Scientists Slam Rogue Online Pharmacies

By Jennifer Matesa 12/21/11

Leading experts call on doctors to warn patients about Internet drugstores.

Going after rogue internet drugstores

A group of scientists is going on the offensive against “rogue” online pharmacies. In a commentary published this week in Annals of Internal Medicine, the group says that American doctors remain remarkably ignorant about the availability of controlled drugs online—despite the fact that prescription drug abuse rates now outstrip those of all illegal drugs combined except cannabis. Because online pharmacies have no real legal oversight, they write, it's up to physicians to learn to recognize the signs of and risks for addiction in their patients, and to educate them about the dangers of buying drugs in the digital Wild West. The warning aren't without risks. “It's a little like saying to a teenager who is looking to use drugs, ‘Don’t go to that part of town, because there’s a lot of drugs there,’” Anupam B. Jena, M.D., Ph.D., a physician at Massachusetts General Hospital, Harvard Medical School, and lead author of the study, told The Fix. “But there's a subset of patients with addictive personalities who haven’t become addicted yet. They’re hospitalized for back pain, treated with narcotics,  and have some continuing pain and they don’t want to bother their primary care doctor to get the medication. They’re not thinking to themselves they’re going to get addicted.” The issue of online pharmacies is part of a bigger problem, Jena says: “That is that physicians in general are not very good at dealing with substance abuse. It’s a complex disease—it’s not like we can say, ‘Your blood pressure is high, take this medication and your blood pressure will be low.’ We’re not really trained to identify which patients may be at risk and then treat accordingly.”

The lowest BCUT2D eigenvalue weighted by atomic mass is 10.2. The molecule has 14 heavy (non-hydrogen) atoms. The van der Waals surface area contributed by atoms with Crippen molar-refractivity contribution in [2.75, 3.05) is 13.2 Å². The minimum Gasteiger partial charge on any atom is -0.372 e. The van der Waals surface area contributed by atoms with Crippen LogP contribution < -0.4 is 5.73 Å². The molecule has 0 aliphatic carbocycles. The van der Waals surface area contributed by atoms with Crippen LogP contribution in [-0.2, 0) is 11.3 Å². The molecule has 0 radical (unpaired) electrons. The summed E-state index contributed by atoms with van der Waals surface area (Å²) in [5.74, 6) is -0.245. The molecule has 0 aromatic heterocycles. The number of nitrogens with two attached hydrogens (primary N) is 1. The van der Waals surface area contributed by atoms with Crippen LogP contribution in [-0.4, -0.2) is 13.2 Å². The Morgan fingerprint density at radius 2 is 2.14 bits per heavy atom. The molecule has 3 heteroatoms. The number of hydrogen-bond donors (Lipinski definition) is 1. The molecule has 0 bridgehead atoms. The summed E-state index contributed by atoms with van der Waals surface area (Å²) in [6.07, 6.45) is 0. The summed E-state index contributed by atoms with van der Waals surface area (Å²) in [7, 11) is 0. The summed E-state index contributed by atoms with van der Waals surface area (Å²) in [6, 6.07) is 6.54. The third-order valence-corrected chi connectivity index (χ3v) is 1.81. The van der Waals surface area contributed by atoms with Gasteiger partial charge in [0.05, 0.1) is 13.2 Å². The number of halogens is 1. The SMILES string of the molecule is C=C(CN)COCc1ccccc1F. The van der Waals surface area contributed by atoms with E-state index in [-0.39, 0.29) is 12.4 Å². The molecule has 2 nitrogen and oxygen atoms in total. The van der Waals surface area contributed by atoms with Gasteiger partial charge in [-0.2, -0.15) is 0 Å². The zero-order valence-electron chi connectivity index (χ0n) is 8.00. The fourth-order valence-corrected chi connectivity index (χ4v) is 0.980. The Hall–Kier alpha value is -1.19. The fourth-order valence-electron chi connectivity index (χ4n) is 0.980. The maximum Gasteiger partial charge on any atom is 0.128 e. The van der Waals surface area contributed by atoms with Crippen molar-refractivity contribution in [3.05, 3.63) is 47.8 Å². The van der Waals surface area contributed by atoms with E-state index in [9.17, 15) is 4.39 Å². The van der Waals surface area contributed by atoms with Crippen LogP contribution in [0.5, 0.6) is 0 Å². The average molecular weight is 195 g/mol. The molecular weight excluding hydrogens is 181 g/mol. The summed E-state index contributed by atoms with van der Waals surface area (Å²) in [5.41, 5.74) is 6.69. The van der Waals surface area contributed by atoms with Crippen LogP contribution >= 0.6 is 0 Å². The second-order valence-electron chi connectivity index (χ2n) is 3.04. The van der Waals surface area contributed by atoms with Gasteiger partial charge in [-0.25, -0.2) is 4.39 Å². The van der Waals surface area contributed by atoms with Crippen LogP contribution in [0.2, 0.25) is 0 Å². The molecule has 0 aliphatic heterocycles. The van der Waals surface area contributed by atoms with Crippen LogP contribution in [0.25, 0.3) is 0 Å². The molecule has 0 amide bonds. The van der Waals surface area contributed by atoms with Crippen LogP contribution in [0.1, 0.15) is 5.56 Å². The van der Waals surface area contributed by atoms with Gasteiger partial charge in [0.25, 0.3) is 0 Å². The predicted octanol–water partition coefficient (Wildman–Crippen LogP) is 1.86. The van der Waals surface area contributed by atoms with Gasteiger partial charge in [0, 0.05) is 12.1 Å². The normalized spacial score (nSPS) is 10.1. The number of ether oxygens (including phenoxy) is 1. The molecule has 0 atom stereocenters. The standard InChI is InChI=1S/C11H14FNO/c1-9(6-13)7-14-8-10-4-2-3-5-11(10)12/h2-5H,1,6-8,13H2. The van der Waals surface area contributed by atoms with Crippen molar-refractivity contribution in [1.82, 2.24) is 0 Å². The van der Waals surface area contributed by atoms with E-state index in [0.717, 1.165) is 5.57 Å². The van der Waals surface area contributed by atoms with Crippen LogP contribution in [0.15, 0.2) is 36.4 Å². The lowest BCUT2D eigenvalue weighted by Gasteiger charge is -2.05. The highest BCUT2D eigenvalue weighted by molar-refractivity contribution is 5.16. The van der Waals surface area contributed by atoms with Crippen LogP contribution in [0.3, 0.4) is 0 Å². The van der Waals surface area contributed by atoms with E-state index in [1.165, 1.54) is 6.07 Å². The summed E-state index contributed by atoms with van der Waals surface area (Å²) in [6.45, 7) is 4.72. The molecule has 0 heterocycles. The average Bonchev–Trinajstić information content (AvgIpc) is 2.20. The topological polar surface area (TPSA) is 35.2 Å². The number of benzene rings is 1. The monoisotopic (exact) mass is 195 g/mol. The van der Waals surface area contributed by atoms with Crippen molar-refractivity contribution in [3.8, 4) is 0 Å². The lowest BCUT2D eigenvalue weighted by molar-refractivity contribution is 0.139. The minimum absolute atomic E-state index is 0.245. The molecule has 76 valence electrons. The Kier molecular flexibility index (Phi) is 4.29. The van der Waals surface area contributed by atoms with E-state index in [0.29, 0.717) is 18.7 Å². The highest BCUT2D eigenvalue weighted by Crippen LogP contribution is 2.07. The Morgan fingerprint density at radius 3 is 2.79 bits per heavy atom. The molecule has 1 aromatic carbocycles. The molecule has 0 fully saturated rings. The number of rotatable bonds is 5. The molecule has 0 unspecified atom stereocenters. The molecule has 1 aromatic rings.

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Jennifer Matesa is a Voice Award Fellow at the federal Substance Abuse and Mental Health Services Administration and is the author of the blog Guinevere Gets Sober. She is the author of several books, including the non-fiction, The Recovering Body, about physical and spiritual fitness for living clean and sober. You can find Jennifer on Linkedin or follow her on Twitter.